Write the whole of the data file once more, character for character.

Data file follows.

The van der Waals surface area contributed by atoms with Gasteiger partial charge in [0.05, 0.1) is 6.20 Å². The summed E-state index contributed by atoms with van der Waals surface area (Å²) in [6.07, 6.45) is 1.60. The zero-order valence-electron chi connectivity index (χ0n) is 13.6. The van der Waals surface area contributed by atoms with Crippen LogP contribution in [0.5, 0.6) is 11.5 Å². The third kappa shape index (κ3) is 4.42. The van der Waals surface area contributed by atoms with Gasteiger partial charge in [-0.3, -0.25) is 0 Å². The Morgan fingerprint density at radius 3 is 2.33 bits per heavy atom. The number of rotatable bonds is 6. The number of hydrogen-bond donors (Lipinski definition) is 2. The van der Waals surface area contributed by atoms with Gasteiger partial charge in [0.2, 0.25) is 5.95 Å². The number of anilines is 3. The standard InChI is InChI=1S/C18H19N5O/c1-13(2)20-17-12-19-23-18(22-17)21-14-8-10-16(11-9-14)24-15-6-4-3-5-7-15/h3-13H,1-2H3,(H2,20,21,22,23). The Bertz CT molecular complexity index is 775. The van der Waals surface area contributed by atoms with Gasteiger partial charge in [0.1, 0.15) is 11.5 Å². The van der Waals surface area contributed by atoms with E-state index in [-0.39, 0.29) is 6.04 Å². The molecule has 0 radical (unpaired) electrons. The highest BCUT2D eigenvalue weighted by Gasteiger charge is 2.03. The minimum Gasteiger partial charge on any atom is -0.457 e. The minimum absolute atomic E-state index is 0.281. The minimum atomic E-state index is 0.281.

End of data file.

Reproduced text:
The van der Waals surface area contributed by atoms with Gasteiger partial charge in [0.05, 0.1) is 6.20 Å². The summed E-state index contributed by atoms with van der Waals surface area (Å²) in [6.07, 6.45) is 1.60. The zero-order valence-electron chi connectivity index (χ0n) is 13.6. The van der Waals surface area contributed by atoms with Crippen LogP contribution in [0.5, 0.6) is 11.5 Å². The third kappa shape index (κ3) is 4.42. The van der Waals surface area contributed by atoms with Gasteiger partial charge in [-0.3, -0.25) is 0 Å². The Morgan fingerprint density at radius 3 is 2.33 bits per heavy atom. The number of rotatable bonds is 6. The number of hydrogen-bond donors (Lipinski definition) is 2. The van der Waals surface area contributed by atoms with Gasteiger partial charge in [0.2, 0.25) is 5.95 Å². The number of anilines is 3. The standard InChI is InChI=1S/C18H19N5O/c1-13(2)20-17-12-19-23-18(22-17)21-14-8-10-16(11-9-14)24-15-6-4-3-5-7-15/h3-13H,1-2H3,(H2,20,21,22,23). The Bertz CT molecular complexity index is 775. The van der Waals surface area contributed by atoms with Gasteiger partial charge in [0.1, 0.15) is 11.5 Å². The van der Waals surface area contributed by atoms with E-state index in [-0.39, 0.29) is 6.04 Å². The molecule has 0 radical (unpaired) electrons. The highest BCUT2D eigenvalue weighted by Gasteiger charge is 2.03. The minimum Gasteiger partial charge on any atom is -0.457 e. The minimum absolute atomic E-state index is 0.281. The minimum atomic E-state index is 0.281.